Neuro Exam 1.1
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What makes up the central nervous system (CNS)?
- brain stem
- spinal cord
What are the parts of the brain stem?
How many pairs of spinal nerves are there?
How many cervical spinal nerves are there?
How many thoracic spinal nerves are there?
How many lumbar spinal nerves are there?
How many sacral spinal nerves are there?
How many coccygeal nerves are there?
How many pairs of cranial nerves are there?
What makes up the peripheral nervous system (PNS)?
- spinal nerves
- cranial nerves
- nerves of autonomic nervous system (ANS)
What are the subsections of the autonomic nervous system?
- sympathetic nerves (splanchnic nn)
- parasympathetic nerves (pelvic nn)
What are the 4 fundamental processes of the nervous system? AKA: What does the nervous system do for an organism?
- reception of sensory information
- analysis of stimuli
- transmission of motor response to analyzed information
- initiation of effector response
In the nervous system, reception of sensory info enters ___ by way of ___.
CNS by way of PNS
Give an example of an internal stimulation:
Give an example of external stimuli:
What are the two types of sensory stimuli?
- special senses (vision, hearing, smell, and taste)
- general sensation (touch)
The analysis of stimuli info gets into ___ by ___.
CNS by PNS
99% of stimuli analysis occurs in ___.
What 4 things can the CNS do with the stimuli it receives?
- coordinate (the motor system)
- interpret (makes sense of stimuli)
- modulate sensation
takes stuff from outside and makes sense of it
modulate pain to make it not hurt as much
What is the simplest form of analysis of information?
reflex activity which is only processed in the SC
The motor response to the analyzed information goes out of ___ through ___.
- out of CNS through PNS (spinal, cranial, ANS)
- -CNS pathways may transmit to other places (travel up SC to brain)
What are examples of effector response to stimuli?
- muscle contraction
- tear glands produce tears
- run away from something scary
- info coming into CNS
- info going away from CNS
sensory afferent, motor efferent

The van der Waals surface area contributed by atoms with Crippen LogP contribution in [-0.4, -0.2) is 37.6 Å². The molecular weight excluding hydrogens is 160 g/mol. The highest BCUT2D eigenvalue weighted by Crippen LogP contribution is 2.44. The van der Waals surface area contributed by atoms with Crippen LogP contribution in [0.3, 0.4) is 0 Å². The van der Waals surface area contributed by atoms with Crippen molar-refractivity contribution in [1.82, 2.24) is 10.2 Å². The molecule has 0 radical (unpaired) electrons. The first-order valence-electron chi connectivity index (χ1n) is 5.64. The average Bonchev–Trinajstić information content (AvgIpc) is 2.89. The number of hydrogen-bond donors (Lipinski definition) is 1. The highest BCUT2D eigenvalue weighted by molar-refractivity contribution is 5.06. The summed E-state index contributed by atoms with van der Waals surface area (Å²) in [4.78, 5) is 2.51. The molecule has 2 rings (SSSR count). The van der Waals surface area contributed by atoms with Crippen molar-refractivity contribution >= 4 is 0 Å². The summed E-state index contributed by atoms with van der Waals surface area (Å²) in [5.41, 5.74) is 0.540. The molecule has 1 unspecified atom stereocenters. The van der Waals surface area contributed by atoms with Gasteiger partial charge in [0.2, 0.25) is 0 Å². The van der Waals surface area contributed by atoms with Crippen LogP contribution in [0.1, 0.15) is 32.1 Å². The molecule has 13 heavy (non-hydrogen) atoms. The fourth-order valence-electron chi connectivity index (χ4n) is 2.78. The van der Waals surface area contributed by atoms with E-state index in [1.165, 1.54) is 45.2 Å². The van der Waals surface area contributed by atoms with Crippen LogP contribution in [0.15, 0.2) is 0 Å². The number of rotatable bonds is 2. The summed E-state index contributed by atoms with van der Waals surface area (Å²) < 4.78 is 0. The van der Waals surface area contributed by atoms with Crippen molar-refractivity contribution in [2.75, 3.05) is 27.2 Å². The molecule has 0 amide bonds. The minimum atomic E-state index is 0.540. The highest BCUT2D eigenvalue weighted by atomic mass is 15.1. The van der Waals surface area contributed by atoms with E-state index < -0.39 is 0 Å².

Dorsal Afferent, Ventral Efferent
What are the 6 characteristics of neurons?
- 1. produce action potentials
- 2. sensitive to O2 deprivation
- 3. limited ability to undergo mitosis after birth
- 4. differentiate in forms and functions
- 5. somatotopic representation (organization)
- 6. NS doesn't work is isolation of other systmes
How many neurons are in the body?
What is an action potential?
electrical impulse that transmits info from point A to point B
Besides neurons, what else can produce action potentials?
- skeletal muscle
- cardiac muscle
Under normal conditions, what percentage of the O2 carried in the blood by RBCs is used by the nervous system?
20-40% (the rest goes to skeletal mm)
When there are decreased amounts of O2 in neurons, what happens?
- serious consequences
- w/ a stroke, deprive brain of blood and oxygen
- heart attack, aren't getting oxygen out to the body
What 2 areas of the brain still undergo mitosis after birth?
- hippocampus (memory)
- rhinencephalon (olfactory)
Where is the hippocampus located?
Where is the rhinencephalon located?
frontal lobe (geniculate gyrus, parahippocampal region, and olfactory region)
specific body part is controlled by a specific location in the brain
Where is the somatosensory strip located?
Where is the motor strip located?
Cardiovascular system influences NS via blood flow (i.e., blood carries O2 in arteries therefore anything that decreases blood flow will decrease O2)
Therefore, if you have lost strength, it could be muscular or cardio (loss of blood supply which causes weakness); cardio delivers things all over the body to all different systems
the only molecular form that neurons need, so the body relies on the digestive and CV system to get glucose to the brain
Reasons the NS doesn't work in isolation:
- blood transports enzymes necessary for metabolic activity
- electrolytes are necessary to generate AP (ions that conduct electrical current)
- immune system: autoimmune diseases like MS (causing demyelination of neurons) causes spasticity
Even though we focus on nervous system,
we should be aware of the fact that other systems greatly impact the nervous system and vice versa
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